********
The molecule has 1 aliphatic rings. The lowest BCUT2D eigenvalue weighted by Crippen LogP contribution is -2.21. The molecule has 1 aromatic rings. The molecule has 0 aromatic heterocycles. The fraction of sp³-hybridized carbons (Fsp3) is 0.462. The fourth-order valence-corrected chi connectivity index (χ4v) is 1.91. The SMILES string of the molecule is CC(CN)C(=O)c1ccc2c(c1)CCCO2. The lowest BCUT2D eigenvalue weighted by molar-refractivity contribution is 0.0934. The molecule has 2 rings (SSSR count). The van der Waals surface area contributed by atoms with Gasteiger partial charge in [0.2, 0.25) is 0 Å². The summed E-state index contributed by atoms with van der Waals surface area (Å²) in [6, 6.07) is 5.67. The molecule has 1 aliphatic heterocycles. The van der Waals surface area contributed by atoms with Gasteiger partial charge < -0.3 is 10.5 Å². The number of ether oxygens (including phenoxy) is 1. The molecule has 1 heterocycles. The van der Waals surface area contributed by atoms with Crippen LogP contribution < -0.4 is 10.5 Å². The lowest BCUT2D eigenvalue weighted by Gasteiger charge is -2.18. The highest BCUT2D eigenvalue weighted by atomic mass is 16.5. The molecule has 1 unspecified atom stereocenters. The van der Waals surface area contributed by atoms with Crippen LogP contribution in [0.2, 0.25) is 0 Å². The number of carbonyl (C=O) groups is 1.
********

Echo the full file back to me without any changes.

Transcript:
The molecule has 1 aliphatic rings. The lowest BCUT2D eigenvalue weighted by Crippen LogP contribution is -2.21. The molecule has 1 aromatic rings. The molecule has 0 aromatic heterocycles. The fraction of sp³-hybridized carbons (Fsp3) is 0.462. The fourth-order valence-corrected chi connectivity index (χ4v) is 1.91. The SMILES string of the molecule is CC(CN)C(=O)c1ccc2c(c1)CCCO2. The lowest BCUT2D eigenvalue weighted by molar-refractivity contribution is 0.0934. The molecule has 2 rings (SSSR count). The van der Waals surface area contributed by atoms with Gasteiger partial charge in [0.2, 0.25) is 0 Å². The summed E-state index contributed by atoms with van der Waals surface area (Å²) in [6, 6.07) is 5.67. The molecule has 1 aliphatic heterocycles. The van der Waals surface area contributed by atoms with Gasteiger partial charge < -0.3 is 10.5 Å². The number of ether oxygens (including phenoxy) is 1. The molecule has 1 heterocycles. The van der Waals surface area contributed by atoms with Crippen LogP contribution < -0.4 is 10.5 Å². The lowest BCUT2D eigenvalue weighted by Gasteiger charge is -2.18. The highest BCUT2D eigenvalue weighted by atomic mass is 16.5. The molecule has 1 unspecified atom stereocenters. The van der Waals surface area contributed by atoms with Crippen LogP contribution in [0.2, 0.25) is 0 Å². The number of carbonyl (C=O) groups is 1.